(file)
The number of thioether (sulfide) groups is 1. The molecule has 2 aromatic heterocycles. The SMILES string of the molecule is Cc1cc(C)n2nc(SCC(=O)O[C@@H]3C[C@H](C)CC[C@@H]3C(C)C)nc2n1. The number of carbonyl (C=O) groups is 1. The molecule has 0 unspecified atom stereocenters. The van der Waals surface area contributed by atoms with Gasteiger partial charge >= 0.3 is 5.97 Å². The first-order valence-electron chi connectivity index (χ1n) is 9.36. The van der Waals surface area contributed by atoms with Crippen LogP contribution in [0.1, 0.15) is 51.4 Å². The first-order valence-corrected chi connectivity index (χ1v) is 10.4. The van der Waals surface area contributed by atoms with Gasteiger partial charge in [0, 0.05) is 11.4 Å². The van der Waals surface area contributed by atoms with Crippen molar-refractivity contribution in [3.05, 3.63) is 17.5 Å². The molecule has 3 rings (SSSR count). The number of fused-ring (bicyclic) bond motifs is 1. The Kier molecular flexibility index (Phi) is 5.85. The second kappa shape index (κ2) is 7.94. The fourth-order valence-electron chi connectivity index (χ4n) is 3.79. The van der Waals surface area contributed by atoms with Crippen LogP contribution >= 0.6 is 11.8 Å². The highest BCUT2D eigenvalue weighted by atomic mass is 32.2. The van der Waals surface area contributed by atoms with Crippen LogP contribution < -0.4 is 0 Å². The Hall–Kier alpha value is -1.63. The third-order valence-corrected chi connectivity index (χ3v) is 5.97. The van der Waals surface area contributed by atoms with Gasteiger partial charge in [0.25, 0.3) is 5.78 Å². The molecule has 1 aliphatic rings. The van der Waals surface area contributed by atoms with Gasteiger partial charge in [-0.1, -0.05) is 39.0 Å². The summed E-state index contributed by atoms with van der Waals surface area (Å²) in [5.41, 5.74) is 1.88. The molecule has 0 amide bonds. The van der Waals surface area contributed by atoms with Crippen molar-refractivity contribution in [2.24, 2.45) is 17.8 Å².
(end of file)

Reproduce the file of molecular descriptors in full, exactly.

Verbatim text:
The number of thioether (sulfide) groups is 1. The molecule has 2 aromatic heterocycles. The SMILES string of the molecule is Cc1cc(C)n2nc(SCC(=O)O[C@@H]3C[C@H](C)CC[C@@H]3C(C)C)nc2n1. The number of carbonyl (C=O) groups is 1. The molecule has 0 unspecified atom stereocenters. The van der Waals surface area contributed by atoms with Gasteiger partial charge >= 0.3 is 5.97 Å². The first-order valence-electron chi connectivity index (χ1n) is 9.36. The van der Waals surface area contributed by atoms with Crippen LogP contribution in [0.1, 0.15) is 51.4 Å². The first-order valence-corrected chi connectivity index (χ1v) is 10.4. The van der Waals surface area contributed by atoms with Gasteiger partial charge in [0, 0.05) is 11.4 Å². The van der Waals surface area contributed by atoms with Crippen molar-refractivity contribution in [3.05, 3.63) is 17.5 Å². The molecule has 3 rings (SSSR count). The number of fused-ring (bicyclic) bond motifs is 1. The Kier molecular flexibility index (Phi) is 5.85. The second kappa shape index (κ2) is 7.94. The fourth-order valence-electron chi connectivity index (χ4n) is 3.79. The van der Waals surface area contributed by atoms with Crippen LogP contribution >= 0.6 is 11.8 Å². The highest BCUT2D eigenvalue weighted by atomic mass is 32.2. The van der Waals surface area contributed by atoms with Crippen LogP contribution < -0.4 is 0 Å². The Hall–Kier alpha value is -1.63. The third-order valence-corrected chi connectivity index (χ3v) is 5.97. The van der Waals surface area contributed by atoms with Gasteiger partial charge in [0.25, 0.3) is 5.78 Å². The molecule has 1 aliphatic rings. The van der Waals surface area contributed by atoms with Gasteiger partial charge in [-0.1, -0.05) is 39.0 Å². The summed E-state index contributed by atoms with van der Waals surface area (Å²) in [5.41, 5.74) is 1.88. The molecule has 0 amide bonds. The van der Waals surface area contributed by atoms with Crippen molar-refractivity contribution in [2.24, 2.45) is 17.8 Å².